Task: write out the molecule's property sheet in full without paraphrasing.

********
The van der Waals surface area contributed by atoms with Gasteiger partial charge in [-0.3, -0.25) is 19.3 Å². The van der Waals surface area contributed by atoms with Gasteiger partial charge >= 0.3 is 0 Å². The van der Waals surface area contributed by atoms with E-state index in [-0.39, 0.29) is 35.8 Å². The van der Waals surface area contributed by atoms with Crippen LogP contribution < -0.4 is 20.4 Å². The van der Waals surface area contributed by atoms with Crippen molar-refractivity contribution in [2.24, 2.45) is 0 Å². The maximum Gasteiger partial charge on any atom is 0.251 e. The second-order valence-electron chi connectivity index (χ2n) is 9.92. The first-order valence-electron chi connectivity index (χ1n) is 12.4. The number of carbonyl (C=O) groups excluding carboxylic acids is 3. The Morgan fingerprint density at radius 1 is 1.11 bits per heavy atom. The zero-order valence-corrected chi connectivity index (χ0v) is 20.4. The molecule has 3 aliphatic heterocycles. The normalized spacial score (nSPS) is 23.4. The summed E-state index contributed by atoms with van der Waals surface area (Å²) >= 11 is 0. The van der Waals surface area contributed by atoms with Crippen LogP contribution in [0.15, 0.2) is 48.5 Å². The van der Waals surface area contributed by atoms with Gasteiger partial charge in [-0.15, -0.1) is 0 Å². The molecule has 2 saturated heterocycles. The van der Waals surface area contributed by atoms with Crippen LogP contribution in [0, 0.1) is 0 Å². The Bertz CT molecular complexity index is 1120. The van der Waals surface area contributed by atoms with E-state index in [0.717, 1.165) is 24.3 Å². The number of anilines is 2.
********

The van der Waals surface area contributed by atoms with Gasteiger partial charge in [-0.3, -0.25) is 19.3 Å². The van der Waals surface area contributed by atoms with Gasteiger partial charge >= 0.3 is 0 Å². The van der Waals surface area contributed by atoms with E-state index in [-0.39, 0.29) is 35.8 Å². The van der Waals surface area contributed by atoms with Crippen LogP contribution < -0.4 is 20.4 Å². The van der Waals surface area contributed by atoms with Crippen molar-refractivity contribution in [2.24, 2.45) is 0 Å². The maximum Gasteiger partial charge on any atom is 0.251 e. The second-order valence-electron chi connectivity index (χ2n) is 9.92. The first-order valence-electron chi connectivity index (χ1n) is 12.4. The number of carbonyl (C=O) groups excluding carboxylic acids is 3. The Morgan fingerprint density at radius 1 is 1.11 bits per heavy atom. The zero-order valence-corrected chi connectivity index (χ0v) is 20.4. The molecule has 3 aliphatic heterocycles. The normalized spacial score (nSPS) is 23.4. The summed E-state index contributed by atoms with van der Waals surface area (Å²) >= 11 is 0. The van der Waals surface area contributed by atoms with Crippen LogP contribution in [0.15, 0.2) is 48.5 Å². The van der Waals surface area contributed by atoms with Gasteiger partial charge in [-0.15, -0.1) is 0 Å². The molecule has 2 saturated heterocycles. The van der Waals surface area contributed by atoms with Crippen LogP contribution in [0, 0.1) is 0 Å². The Bertz CT molecular complexity index is 1120. The van der Waals surface area contributed by atoms with E-state index in [0.717, 1.165) is 24.3 Å². The number of anilines is 2.